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Is it common practice to mix InnoDB and MyISAM tables on same server?

I have a movie clips and photos table in an application; these tables contain a tag column, which allows users to search for the movies/photos by tag; however, the whole database is designed using InnoDB tables specifically for data integrity.

Since the tables are not MyISAM, I cannot use the full-text feature (which sucks). I was thinking of changing those 2 tables into MyISAM tables; however, I read somewhere that combining MyISAM and InnoDB tables is a very bad idea.

I really would want to use the fulltext feature on those tables.

My questions are these:

  1. Is it really a bad idea (performance-wise, data integrity-wise, etc) to combine those 2 tables?
  2. Is there another way of achieving the same result (the results obtained using fulltext feature) in InnoDB tables?
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migrated from stackoverflow.com Dec 19 '11 at 16:38

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marked as duplicate by jcolebrand Dec 19 '11 at 16:48

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3 Answers

Aside from the answer I posted in comments, I'll focus on 2 other solutions for your full-text needs.

First, you can install Sphinx now to achieve full-text search.

Second, you can wait for 5.6, in which InnoDB will have full-text search implementation.

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+1 for promoting MySQL 5.6 in anticiplation of InnODB FULLTEXT indexing. –  RolandoMySQLDBA Dec 19 '11 at 16:42
    
Sorry, I ran out of votes already. I'll upvote at 7:01 PM EDT. –  RolandoMySQLDBA Dec 19 '11 at 16:43
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If data integrity is important, then leave the tables as InnoDB.

If you want to have a full-text search feature, use a real search engine like Solar. Not only is Solar very good at searching, but it comes with a number of additional features that make it more useful to your users as well. The full text search features found in most databases are woefully inadequate when it comes to delivering the results users expect from a good search (thanks google).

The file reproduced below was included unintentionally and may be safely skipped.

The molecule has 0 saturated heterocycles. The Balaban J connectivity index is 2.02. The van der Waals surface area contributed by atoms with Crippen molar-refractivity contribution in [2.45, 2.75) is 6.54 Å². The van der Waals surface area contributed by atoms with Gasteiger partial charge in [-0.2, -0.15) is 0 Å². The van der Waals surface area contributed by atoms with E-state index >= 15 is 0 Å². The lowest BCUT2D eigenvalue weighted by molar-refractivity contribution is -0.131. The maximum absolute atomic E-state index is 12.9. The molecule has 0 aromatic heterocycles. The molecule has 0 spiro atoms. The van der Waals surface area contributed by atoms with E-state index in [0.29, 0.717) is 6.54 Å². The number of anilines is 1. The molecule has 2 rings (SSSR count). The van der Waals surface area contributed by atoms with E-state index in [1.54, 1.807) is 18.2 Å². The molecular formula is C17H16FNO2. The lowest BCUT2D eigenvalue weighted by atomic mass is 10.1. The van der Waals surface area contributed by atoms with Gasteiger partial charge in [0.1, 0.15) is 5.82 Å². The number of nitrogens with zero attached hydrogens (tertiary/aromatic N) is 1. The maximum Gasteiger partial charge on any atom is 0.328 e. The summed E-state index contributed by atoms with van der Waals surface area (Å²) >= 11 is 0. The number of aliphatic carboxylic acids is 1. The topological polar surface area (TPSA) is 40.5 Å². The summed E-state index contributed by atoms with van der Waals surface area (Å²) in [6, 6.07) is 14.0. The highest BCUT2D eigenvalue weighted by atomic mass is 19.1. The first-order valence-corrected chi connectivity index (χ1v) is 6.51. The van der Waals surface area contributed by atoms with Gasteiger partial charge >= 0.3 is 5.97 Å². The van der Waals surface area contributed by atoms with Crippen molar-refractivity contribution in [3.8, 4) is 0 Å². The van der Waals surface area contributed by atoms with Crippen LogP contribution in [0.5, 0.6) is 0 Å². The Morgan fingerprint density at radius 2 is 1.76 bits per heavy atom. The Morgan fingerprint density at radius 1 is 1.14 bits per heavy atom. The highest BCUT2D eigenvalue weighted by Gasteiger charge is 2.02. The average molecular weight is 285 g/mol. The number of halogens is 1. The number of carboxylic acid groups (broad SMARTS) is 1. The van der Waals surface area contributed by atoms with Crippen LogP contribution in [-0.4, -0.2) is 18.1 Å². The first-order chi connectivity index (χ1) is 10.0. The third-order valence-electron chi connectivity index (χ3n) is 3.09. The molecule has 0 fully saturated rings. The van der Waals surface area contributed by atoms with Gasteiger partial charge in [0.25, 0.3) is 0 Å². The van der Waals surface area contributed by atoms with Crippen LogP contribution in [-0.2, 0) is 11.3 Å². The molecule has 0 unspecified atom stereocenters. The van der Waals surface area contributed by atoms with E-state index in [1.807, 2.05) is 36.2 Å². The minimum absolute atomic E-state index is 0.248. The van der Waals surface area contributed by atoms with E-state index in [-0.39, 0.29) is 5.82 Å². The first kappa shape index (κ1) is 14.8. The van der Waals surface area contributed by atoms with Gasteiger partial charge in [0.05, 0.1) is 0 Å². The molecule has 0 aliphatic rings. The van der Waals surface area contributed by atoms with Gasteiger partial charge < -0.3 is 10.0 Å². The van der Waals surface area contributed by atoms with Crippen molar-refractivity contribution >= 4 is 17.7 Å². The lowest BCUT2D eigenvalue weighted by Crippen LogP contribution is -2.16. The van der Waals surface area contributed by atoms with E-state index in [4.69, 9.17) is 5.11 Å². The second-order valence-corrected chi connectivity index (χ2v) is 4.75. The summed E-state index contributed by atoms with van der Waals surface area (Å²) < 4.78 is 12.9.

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As long as you recognize the tradeoffs you're making, there is nothing inherently "wrong" about introducing a MyISAM table into a primarily InnoDB database for the purposes of supporting full-text searches.

Tradeoffs:

  1. No enforcement of referential integrity on MyISAM tables. Referential integrity may be enforced at the application level instead if this is critically important.
  2. Database has a mix of InnoDB and MyISAM storage engines which may go unnoticed or cause confusion for future developers and DBAs. At worst, an enterprising dev or DBA may try to "improve" the schema by changing the MyISAM table to InnoDB, thereby breaking full-text searching the application.
  3. MyISAM full text search requires MySQL-specific SQL syntax which will reduce the portability of your application.
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I do this mix all the time with excellent results. If you are worried about data integrity you might want to put only that one column into a MyISAM table and join it. –  Eugen Rieck Dec 19 '11 at 16:36
    
@Eugen Rieck: you should add that as an answer: useful advice –  gbn Dec 19 '11 at 16:42
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